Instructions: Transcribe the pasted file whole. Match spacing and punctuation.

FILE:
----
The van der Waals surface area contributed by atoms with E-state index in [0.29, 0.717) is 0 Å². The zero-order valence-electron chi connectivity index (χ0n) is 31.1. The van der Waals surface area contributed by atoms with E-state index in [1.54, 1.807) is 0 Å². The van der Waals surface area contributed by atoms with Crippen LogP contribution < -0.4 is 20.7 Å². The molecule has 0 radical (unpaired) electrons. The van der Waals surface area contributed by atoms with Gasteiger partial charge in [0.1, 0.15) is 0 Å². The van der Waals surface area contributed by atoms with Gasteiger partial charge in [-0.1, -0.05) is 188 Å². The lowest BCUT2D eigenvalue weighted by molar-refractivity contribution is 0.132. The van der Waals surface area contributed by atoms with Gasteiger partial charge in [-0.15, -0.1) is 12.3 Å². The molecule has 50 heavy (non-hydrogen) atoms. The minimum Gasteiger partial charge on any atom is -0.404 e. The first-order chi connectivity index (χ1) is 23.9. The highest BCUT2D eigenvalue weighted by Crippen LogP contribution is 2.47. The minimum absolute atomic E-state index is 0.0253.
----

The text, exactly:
The van der Waals surface area contributed by atoms with E-state index in [0.29, 0.717) is 0 Å². The zero-order valence-electron chi connectivity index (χ0n) is 31.1. The van der Waals surface area contributed by atoms with E-state index in [1.54, 1.807) is 0 Å². The van der Waals surface area contributed by atoms with Crippen LogP contribution < -0.4 is 20.7 Å². The molecule has 0 radical (unpaired) electrons. The van der Waals surface area contributed by atoms with Gasteiger partial charge in [0.1, 0.15) is 0 Å². The van der Waals surface area contributed by atoms with Gasteiger partial charge in [-0.1, -0.05) is 188 Å². The lowest BCUT2D eigenvalue weighted by molar-refractivity contribution is 0.132. The van der Waals surface area contributed by atoms with Gasteiger partial charge in [-0.15, -0.1) is 12.3 Å². The molecule has 50 heavy (non-hydrogen) atoms. The minimum Gasteiger partial charge on any atom is -0.404 e. The first-order chi connectivity index (χ1) is 23.9. The highest BCUT2D eigenvalue weighted by Crippen LogP contribution is 2.47. The minimum absolute atomic E-state index is 0.0253.